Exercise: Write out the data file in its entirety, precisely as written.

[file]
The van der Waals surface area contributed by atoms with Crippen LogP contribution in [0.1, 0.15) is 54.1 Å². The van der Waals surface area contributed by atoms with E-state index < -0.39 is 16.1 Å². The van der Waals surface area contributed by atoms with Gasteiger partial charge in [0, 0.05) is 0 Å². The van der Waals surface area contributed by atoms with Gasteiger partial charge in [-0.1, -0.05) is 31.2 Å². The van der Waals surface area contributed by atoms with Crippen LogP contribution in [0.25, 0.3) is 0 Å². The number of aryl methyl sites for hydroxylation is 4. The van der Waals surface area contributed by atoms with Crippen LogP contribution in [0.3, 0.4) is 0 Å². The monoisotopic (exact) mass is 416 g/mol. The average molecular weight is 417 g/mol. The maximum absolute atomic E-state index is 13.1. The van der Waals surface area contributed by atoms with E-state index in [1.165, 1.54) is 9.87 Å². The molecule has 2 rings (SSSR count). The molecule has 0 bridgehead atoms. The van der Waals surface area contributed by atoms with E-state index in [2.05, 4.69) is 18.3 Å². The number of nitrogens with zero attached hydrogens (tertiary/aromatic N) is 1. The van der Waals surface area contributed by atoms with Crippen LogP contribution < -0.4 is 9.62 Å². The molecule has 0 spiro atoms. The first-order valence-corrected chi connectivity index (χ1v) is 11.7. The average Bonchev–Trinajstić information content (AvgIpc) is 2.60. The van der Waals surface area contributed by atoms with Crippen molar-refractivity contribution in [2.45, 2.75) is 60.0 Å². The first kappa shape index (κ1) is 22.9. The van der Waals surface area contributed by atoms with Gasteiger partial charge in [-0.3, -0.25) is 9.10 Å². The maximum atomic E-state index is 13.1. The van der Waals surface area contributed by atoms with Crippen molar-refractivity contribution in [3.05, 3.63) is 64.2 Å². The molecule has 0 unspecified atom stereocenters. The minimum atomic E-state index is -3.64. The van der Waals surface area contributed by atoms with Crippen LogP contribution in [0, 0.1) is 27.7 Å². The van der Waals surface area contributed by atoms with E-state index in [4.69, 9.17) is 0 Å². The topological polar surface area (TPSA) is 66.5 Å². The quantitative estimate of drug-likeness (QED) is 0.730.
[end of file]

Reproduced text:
The van der Waals surface area contributed by atoms with Crippen LogP contribution in [0.1, 0.15) is 54.1 Å². The van der Waals surface area contributed by atoms with E-state index < -0.39 is 16.1 Å². The van der Waals surface area contributed by atoms with Gasteiger partial charge in [0, 0.05) is 0 Å². The van der Waals surface area contributed by atoms with Gasteiger partial charge in [-0.1, -0.05) is 31.2 Å². The van der Waals surface area contributed by atoms with Crippen LogP contribution in [0.25, 0.3) is 0 Å². The number of aryl methyl sites for hydroxylation is 4. The van der Waals surface area contributed by atoms with Crippen LogP contribution in [0.3, 0.4) is 0 Å². The monoisotopic (exact) mass is 416 g/mol. The average molecular weight is 417 g/mol. The maximum absolute atomic E-state index is 13.1. The van der Waals surface area contributed by atoms with E-state index in [1.165, 1.54) is 9.87 Å². The molecule has 2 rings (SSSR count). The molecule has 0 bridgehead atoms. The van der Waals surface area contributed by atoms with E-state index in [2.05, 4.69) is 18.3 Å². The number of nitrogens with zero attached hydrogens (tertiary/aromatic N) is 1. The van der Waals surface area contributed by atoms with Crippen LogP contribution < -0.4 is 9.62 Å². The molecule has 0 spiro atoms. The first-order valence-corrected chi connectivity index (χ1v) is 11.7. The average Bonchev–Trinajstić information content (AvgIpc) is 2.60. The van der Waals surface area contributed by atoms with Crippen molar-refractivity contribution in [2.45, 2.75) is 60.0 Å². The first kappa shape index (κ1) is 22.9. The van der Waals surface area contributed by atoms with Gasteiger partial charge in [-0.3, -0.25) is 9.10 Å². The maximum atomic E-state index is 13.1. The van der Waals surface area contributed by atoms with Crippen molar-refractivity contribution in [3.05, 3.63) is 64.2 Å². The molecule has 0 unspecified atom stereocenters. The minimum atomic E-state index is -3.64. The van der Waals surface area contributed by atoms with Crippen LogP contribution in [0, 0.1) is 27.7 Å². The van der Waals surface area contributed by atoms with E-state index in [4.69, 9.17) is 0 Å². The topological polar surface area (TPSA) is 66.5 Å². The quantitative estimate of drug-likeness (QED) is 0.730.